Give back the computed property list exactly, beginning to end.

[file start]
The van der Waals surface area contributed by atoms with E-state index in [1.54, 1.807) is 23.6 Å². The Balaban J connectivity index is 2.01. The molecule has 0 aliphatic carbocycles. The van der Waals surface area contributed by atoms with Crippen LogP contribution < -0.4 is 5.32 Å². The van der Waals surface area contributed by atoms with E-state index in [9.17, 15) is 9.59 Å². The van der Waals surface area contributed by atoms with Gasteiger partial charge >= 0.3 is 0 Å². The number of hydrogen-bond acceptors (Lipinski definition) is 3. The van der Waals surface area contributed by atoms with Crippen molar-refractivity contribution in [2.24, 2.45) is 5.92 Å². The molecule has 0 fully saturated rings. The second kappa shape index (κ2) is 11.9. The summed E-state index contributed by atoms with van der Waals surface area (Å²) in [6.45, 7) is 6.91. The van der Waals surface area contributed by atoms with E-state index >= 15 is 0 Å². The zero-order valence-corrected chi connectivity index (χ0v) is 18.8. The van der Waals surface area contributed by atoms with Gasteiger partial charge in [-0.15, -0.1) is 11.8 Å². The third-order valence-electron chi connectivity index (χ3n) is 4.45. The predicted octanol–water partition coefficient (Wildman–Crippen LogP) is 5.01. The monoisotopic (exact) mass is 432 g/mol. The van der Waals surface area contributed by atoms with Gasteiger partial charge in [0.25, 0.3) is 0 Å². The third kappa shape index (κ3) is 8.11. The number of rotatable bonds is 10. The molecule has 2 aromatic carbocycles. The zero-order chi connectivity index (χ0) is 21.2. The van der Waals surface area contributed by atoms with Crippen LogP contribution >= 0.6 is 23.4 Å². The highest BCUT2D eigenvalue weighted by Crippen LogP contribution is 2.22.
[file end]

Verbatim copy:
The van der Waals surface area contributed by atoms with E-state index in [1.54, 1.807) is 23.6 Å². The Balaban J connectivity index is 2.01. The molecule has 0 aliphatic carbocycles. The van der Waals surface area contributed by atoms with Crippen LogP contribution < -0.4 is 5.32 Å². The van der Waals surface area contributed by atoms with E-state index in [9.17, 15) is 9.59 Å². The van der Waals surface area contributed by atoms with Gasteiger partial charge >= 0.3 is 0 Å². The number of hydrogen-bond acceptors (Lipinski definition) is 3. The van der Waals surface area contributed by atoms with Crippen molar-refractivity contribution in [2.24, 2.45) is 5.92 Å². The molecule has 0 fully saturated rings. The second kappa shape index (κ2) is 11.9. The summed E-state index contributed by atoms with van der Waals surface area (Å²) in [6.45, 7) is 6.91. The van der Waals surface area contributed by atoms with E-state index >= 15 is 0 Å². The zero-order valence-corrected chi connectivity index (χ0v) is 18.8. The van der Waals surface area contributed by atoms with Gasteiger partial charge in [-0.15, -0.1) is 11.8 Å². The third-order valence-electron chi connectivity index (χ3n) is 4.45. The predicted octanol–water partition coefficient (Wildman–Crippen LogP) is 5.01. The monoisotopic (exact) mass is 432 g/mol. The van der Waals surface area contributed by atoms with Gasteiger partial charge in [0.25, 0.3) is 0 Å². The third kappa shape index (κ3) is 8.11. The number of rotatable bonds is 10. The molecule has 2 aromatic carbocycles. The zero-order chi connectivity index (χ0) is 21.2. The van der Waals surface area contributed by atoms with Crippen LogP contribution >= 0.6 is 23.4 Å². The highest BCUT2D eigenvalue weighted by Crippen LogP contribution is 2.22.